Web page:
Washington: The findings of a new study have challenged the widely-accepted theory that Plasmodium falciparum, which causes the most lethal form of malaria, is the only malaria parasite capable of driving genome evolution in humans.
Professor Ivo Mueller from the Walter and Eliza Hall Institute and Barcelona Centre for International Health Research (CRESIB) led the study, with colleagues from the Papua New Guinea Institute of Medical Research, Centre of Global Health and Diseases, US, and the University of Western Australia.
Malaria is a devastating parasitic disease that kills up to one million people a year. It is a major cause of poverty and a barrier to economic development. Approximately half of the world`s population is at risk of malaria infection.
“Humans and malaria parasites have been co-evolving for thousands of years,” Professor Mueller said.
“Malaria has been a major force in the evolution of the human genome, with gene mutations that provide humans with some protection against the disease being preserved through natural selection because they aid in survival,” he said.
Professor Mueller said that the study has challenged the perception that P. falciparum malaria is the only malaria species that affects human genome evolution.
“It has long been assumed that Plasmodium falciparum, the species that causes the most severe disease and most deaths from malaria, is the most important driver of this gene selection in humans,” Mueller said.
“Our results suggest that P. vivax malaria, though until recently widely considered to be a ``benign`` form of malaria, actually caused severe enough disease to provide evolutionary selection pressures in the Asia-Pacific,” he said.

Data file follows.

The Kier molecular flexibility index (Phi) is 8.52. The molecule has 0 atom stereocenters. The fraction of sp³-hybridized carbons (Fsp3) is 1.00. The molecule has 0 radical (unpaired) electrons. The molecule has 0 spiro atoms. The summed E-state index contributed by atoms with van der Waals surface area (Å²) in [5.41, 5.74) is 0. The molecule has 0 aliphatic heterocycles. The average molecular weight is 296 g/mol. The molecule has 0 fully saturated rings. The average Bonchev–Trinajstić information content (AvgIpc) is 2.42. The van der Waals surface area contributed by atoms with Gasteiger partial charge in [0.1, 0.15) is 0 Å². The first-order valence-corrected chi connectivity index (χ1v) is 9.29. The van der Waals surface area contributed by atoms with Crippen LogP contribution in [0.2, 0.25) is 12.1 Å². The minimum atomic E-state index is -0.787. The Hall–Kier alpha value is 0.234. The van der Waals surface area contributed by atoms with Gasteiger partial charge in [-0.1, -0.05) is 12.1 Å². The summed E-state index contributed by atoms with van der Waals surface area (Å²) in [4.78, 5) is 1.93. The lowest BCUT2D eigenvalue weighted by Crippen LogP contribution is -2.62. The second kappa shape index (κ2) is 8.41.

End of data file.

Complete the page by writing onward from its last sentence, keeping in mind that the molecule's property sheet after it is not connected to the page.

According to Mueller, the research team was interested in whether P. vivax malaria might be the cause of the unusually high rates of Southeast Asian ovalocytosis (SAO), a hereditary red blood cell disorder, in the Asia-Pacific region.
“SAO occurs in approximately 10 to 15 per cent of the population in parts of the South West Pacific and is caused by a hereditary mutation in a single copy of a gene that makes a red blood cell membrane protein. This is almost an absurdly high frequency when you consider that inheriting two copies of the mutation is invariably fatal, so we figured it must confer a strong advantage to the carriers,” he said.
The research team looked at the incidence of P. vivax and P. falciparum infections in three studies that included a total of 1975 children in Papua New Guinea aged 0-14 years.
“We found that SAO-positive children were significantly protected against P. vivax infection, with 46 percent reduction of clinical disease in infants with little or no immunity, and 52-55 percent reduction in the risk of infection in older children. We also saw a significant decrease in parasite numbers in infants and older children, which is linked to a decrease in risk of clinical disease,” Mueller said.
The study has been recently published in the journal PLOS Medicine.